Issue Date: August 7, 2006
A Boost For Biosensors
FRET (fluorescence resonance energy transfer) biosensing is a popular technique for monitoring the activity of kinases and other signaling molecules in living cells. Researchers have now developed a revised form of the technique that makes it possible to use it to identify small-molecule kinase-inhibiting and -activating agents in an efficient, convenient, and inexpensive high-throughput screening format. Potential applications of the new approach include drug discovery and mechanistic studies.
FRET biosensors were developed a few years ago to allow visualization of the activities of specific kinase enzymes and other signaling molecules within living cells at high spatial and time resolution. In a kinase FRET biosensor, two fluorescent proteins are combined into a fusion protein, which also includes an intervening peptide substrate for a specific kinase. The fusion protein is produced by expression in cells.
Kinase phosphorylation of the peptide substrate causes it to either change its conformation or interact with an adjacent domain in a way that changes the fusion protein's overall conformation. In both cases, the distance or relative orientation of the two fluorescent domains changes, and the resulting fluorescence signal change can be detected. The bottom line is that a FRET biosensor generates a signal when the activity of a specific kinase in a cell increases or decreases in response to a variety of cellular and environmental signals.
FRET biosensor studies are typically carried out in a one-at-a-time mode by analyzing fluorescence changes in single modified cells under a microscope. High-throughput imaging techniques have been developed to carry out such studies more rapidly, but they require specialized equipment and are expensive.
Johns Hopkins University assistant professor of pharmacology and molecular sciences Jin Zhang and coworkers have now developed a way to run FRET biosensor assays on small molecules by high-throughput screening on convenient and inexpensive microtiter plates (ACS Chem. Biol. 2006, 1, 371). They achieved this by developing improved sensors that double the sensitivity of the assays.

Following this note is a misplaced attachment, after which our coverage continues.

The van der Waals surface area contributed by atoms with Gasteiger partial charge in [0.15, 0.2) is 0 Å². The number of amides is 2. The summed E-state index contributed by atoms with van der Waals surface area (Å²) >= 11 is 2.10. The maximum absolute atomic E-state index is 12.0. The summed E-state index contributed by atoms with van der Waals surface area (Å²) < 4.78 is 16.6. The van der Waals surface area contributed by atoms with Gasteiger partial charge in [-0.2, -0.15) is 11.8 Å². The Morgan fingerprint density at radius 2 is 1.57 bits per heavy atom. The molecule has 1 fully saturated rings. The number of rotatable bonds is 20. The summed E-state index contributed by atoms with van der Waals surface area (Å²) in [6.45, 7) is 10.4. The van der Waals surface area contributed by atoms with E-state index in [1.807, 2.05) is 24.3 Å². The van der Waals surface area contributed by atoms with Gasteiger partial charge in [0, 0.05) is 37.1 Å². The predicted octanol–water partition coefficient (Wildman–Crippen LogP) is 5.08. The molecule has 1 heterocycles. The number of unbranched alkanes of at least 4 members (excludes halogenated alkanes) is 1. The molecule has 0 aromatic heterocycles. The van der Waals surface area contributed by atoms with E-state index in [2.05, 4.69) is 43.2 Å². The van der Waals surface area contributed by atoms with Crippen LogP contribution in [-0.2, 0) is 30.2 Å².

Asked to comment on the work, assistant professor of pharmacology Benjamin E. Turk of Yale University School of Medicine, explains that "the problem with FRET biosensors, for kinases in particular, is that they are not incredibly sensitive; that is, phosphorylation of the reporter provides a very modest change in signal. For studies where you're continuously monitoring cells by microscopy, this is not a problem because you can detect small changes in fluorescence intensity, but this is really not practical for small-molecule screening."
What the Zhang group has done, he says, "is put substantial effort into reengineering these FRET biosensors so they provide a much more robust change in signal, to the point where activity can be monitored in a multiwell plate reader. As far as I know, this is the first time anyone has managed to do this with a kinase biosensor."
Zhang and coworkers demonstrated the technique by using it to analyze 160 small molecules from the Johns Hopkins clinical compound library for their effects on protein kinase A (PKA) and a cell-signaling pathway in which PKA participates, the G- protein-coupled receptor/cyclic adenosine monophosphate (cAMP)/PKA pathway. Among the compounds, they found three activating agents and a couple of antagonists of PKA and the pathway.
One of the antagonists, surprisingly, was the endogenous hemoglobin-breakdown product bilirubin, which accumulates excessively in patients with jaundice. "We found that bilirubin can inhibit cyclic AMP production," Zhang says, a finding "that may provide further insights into the mechanism of bilirubin toxicity." She notes that her group is currently analyzing about 3,000 other compounds from the library "to see if there are any other interesting hits."
The high-throughput format for FRET biosensing could provide advantages over existing cell-free methods for identifying kinase inhibitors and activators, Zhang says. "Compared with in vitro assays, living cells are reaction vessels with targets of interest, cofactors, and regulators present at endogenous levels in their natural cellular environment." Thus they permit effects on signaling pathways to be monitored in subcellular locations and as a function of time. That kind of information could aid the discovery of compounds with unique mechanisms of action, such as agents that specifically activate or inhibit kinases localized at subcellular sites.
The high-throughput format could also permit RNA interference (RNAi), a technique for reducing the expression of specific genes, to be used for new sets of mechanistic studies. "We imagine that instead of adding different compounds to individual wells, we could add different RNAi constructs for functional genomics studies," Zhang says. An RNAi library could be used to inhibit specific genes, making it possible to study the influence on PKA activity of proteins expressed by those genes.
Turk notes that "there's been a lot of excitement in the signal transduction field about the sort of fluorescent reporters described in this paper, because they allow you to look at spatially restricted pools of particular signaling molecules-cAMP and cAMP-dependent PKA, in the case of Jin's work. Using these tools for small-molecule screening is a logical application, and I think it's fair to say that this sort of work has been anticipated for some time."
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